"ART. II. Arrangements will have to be made by the belligerent powers to ensure to the neutralized person, fallen into the hands of the army of the enemy, the entire enjoyment of his salary.

"ART. III. Under the conditions provided for in Articles I. and IV. of the Convention, the name ambulance' applies to field hospitals and other temporary establishments, which follow the troops on the field of battle to receive the sick and wounded.

"ART. IV. In conformity with the spirit of Article V. of the Convention, and to the reservations contained in the protocol of 1864, it is explained that for the appointment of the charges relative to the quartering of troops, and of the contributions of war, account only

shall be taken in an equitable manner of the charitable zeal displayed by the inhabitants.

"ART. V. In addition to Article VI. of the Convention, it is stipulated that, with the reservation of officers whose detention might be important to the fate of arms and within the limits fixed by the second paragraph of that article, the wounded fallen into the hands of the enemy shall be sent back to their country after they are cured, or sooner, if possible, on condition, nevertheless, of not again bearing arms during the continuance of the war.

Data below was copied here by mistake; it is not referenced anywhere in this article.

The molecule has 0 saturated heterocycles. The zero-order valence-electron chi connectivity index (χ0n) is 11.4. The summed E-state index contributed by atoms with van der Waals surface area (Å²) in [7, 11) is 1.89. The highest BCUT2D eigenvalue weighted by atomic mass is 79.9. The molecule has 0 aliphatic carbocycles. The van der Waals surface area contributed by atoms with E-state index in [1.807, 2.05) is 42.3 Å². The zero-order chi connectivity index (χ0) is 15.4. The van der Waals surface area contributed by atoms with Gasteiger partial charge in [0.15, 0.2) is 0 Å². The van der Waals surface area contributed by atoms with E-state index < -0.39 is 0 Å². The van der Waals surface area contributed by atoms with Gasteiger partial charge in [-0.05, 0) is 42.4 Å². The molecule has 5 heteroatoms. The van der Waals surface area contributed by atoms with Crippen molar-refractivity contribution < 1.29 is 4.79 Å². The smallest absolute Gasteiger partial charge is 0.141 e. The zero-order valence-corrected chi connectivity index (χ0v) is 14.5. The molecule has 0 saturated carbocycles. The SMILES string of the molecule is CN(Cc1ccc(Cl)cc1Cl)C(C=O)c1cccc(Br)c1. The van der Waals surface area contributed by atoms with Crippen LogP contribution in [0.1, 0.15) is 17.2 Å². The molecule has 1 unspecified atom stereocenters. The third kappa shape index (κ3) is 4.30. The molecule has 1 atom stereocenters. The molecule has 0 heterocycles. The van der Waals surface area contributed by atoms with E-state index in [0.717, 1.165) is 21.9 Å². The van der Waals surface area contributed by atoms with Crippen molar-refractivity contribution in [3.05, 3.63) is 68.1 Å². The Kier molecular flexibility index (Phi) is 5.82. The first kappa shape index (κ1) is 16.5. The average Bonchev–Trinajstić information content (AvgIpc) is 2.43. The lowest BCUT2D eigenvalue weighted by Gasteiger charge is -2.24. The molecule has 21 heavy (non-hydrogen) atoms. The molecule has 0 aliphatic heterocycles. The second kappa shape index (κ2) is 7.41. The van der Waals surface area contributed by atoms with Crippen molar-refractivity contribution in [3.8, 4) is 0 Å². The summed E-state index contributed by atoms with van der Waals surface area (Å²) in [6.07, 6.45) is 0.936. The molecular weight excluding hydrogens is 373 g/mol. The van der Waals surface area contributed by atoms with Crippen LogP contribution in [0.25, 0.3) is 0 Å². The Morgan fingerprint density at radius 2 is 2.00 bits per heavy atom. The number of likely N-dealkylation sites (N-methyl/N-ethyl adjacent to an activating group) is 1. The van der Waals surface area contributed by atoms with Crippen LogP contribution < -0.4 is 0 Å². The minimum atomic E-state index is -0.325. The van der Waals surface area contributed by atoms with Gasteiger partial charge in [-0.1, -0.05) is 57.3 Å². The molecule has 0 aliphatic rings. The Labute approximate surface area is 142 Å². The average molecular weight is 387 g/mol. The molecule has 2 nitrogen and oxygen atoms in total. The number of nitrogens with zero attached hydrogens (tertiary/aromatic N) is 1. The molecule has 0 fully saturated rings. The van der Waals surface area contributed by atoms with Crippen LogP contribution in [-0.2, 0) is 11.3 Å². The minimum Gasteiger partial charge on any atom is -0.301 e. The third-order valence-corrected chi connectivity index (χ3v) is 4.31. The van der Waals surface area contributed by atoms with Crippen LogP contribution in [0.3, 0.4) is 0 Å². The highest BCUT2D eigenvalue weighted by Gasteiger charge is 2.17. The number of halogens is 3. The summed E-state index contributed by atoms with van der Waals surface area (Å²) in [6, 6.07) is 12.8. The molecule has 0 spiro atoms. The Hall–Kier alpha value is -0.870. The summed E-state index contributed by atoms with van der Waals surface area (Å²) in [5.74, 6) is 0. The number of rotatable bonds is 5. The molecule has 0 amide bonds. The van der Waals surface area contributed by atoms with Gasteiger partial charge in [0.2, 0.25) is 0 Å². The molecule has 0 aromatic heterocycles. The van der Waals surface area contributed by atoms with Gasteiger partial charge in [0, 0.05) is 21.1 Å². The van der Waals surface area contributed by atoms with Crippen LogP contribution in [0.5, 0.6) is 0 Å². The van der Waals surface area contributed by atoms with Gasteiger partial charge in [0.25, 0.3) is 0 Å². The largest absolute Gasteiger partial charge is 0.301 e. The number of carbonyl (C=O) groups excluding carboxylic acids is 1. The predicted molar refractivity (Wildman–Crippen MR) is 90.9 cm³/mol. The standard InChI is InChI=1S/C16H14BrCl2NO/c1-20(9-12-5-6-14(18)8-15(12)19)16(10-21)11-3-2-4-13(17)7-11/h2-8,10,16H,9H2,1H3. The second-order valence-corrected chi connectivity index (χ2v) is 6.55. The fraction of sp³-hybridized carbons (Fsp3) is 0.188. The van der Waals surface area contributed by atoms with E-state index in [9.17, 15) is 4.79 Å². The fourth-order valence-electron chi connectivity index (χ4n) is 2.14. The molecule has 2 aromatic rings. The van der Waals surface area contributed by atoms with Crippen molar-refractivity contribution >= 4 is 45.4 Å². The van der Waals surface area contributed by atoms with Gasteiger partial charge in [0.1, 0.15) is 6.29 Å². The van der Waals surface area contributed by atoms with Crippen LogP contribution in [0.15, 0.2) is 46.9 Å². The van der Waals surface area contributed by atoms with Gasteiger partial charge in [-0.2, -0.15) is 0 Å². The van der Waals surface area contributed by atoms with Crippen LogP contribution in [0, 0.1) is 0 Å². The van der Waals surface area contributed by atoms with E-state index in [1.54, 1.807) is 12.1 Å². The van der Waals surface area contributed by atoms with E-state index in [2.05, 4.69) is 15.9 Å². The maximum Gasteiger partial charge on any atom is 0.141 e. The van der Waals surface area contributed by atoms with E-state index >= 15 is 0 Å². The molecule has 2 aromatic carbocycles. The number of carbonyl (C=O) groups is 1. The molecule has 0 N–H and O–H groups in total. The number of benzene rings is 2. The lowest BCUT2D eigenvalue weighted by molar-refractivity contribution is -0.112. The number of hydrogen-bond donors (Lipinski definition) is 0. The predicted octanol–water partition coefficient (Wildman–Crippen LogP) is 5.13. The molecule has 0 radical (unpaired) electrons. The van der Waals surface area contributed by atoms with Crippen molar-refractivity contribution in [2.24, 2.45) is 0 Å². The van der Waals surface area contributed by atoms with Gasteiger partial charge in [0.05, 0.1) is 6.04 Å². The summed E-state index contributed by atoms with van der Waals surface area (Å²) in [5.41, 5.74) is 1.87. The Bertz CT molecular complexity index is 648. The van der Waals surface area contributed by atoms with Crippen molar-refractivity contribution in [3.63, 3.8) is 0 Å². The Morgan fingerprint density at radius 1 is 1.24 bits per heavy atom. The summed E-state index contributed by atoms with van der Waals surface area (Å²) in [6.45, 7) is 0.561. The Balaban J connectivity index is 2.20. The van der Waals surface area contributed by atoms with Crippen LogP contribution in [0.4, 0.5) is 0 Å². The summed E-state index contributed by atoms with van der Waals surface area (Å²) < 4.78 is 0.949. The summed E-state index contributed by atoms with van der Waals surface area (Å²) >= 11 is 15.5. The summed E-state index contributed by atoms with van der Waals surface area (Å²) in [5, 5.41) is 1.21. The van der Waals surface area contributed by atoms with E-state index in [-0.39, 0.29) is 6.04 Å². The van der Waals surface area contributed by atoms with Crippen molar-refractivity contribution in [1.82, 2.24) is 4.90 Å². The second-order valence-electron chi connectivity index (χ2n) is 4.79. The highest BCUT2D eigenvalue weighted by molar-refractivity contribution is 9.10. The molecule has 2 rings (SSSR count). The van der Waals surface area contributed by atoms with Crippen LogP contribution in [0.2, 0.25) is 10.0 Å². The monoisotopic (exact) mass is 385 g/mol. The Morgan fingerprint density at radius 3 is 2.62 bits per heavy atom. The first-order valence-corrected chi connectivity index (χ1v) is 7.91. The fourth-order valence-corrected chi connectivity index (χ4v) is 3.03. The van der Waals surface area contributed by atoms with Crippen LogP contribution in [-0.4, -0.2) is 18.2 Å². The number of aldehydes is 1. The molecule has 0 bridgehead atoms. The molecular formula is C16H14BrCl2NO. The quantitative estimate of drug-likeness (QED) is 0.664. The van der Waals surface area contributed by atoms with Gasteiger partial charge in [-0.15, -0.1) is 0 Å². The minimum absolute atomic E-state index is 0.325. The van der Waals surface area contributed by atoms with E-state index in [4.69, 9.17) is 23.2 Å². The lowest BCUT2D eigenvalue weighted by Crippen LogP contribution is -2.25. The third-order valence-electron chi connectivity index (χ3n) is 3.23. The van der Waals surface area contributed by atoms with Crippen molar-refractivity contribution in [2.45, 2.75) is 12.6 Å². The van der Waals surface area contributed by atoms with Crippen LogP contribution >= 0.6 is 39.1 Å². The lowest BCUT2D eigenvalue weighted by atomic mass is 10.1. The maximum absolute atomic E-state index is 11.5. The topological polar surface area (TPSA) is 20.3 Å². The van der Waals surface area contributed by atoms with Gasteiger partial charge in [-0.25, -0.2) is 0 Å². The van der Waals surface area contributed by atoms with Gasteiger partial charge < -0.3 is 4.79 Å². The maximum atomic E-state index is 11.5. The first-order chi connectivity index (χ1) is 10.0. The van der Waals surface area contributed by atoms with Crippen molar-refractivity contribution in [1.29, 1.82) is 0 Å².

"ART. VI. The boats which, at their own risk and peril, during and after an engagement pick up the shipwrecked or wounded, or which, having picked them up, convey them on board a neutral or hospital ship, shall enjoy, until the accomplishment of their mission, the character of neutrality, so far as the circumstances of the engagement and the position of the ships engaged will permit.

"The appreciation of these circumstances is entrusted to the humanity of all the combatants. The wrecked and wounded thus picked up and saved must not serve again during the continuance of the war.

"ART. VII. The religious, medical, and hospital staff of any captured vessel are declared neutral, and, on leaving the ship, may remove the articles and surgical instruments which are their private property. "ART. VIII. The staff designated in the preceding article must continue to fulfil their functions in the captured ship, assisting in the removal of the wounded made by the victorious party; they will then be at liberty to return to their country, in conformity with the second paragraph of the first additional article.

"The stipulations of the second additional article are applicable to the pay and allowance of the staff.

"ART. IX. The military hospital ships remain under martial law in all that concerns their stores; they become the property of the captor, but the latter must not divert them from their special appropriation during the continuance of the war.

"[The vessels not equipped for fighting, which, during peace, the government shall have officially declared to be intended to serve as floating hospital ships, shall, however, enjoy during the war complete neutrality, both as regards stores, and also as regards their staff, provided their equipment is exclusively appropriated to the special service on which they are employed.]

"ART. X. Any merchantman, to whatever nation she may belong, charged exclusively with removal of sick and wounded, is protected by neutrality, but the mere fact, noted on the ship's books, of the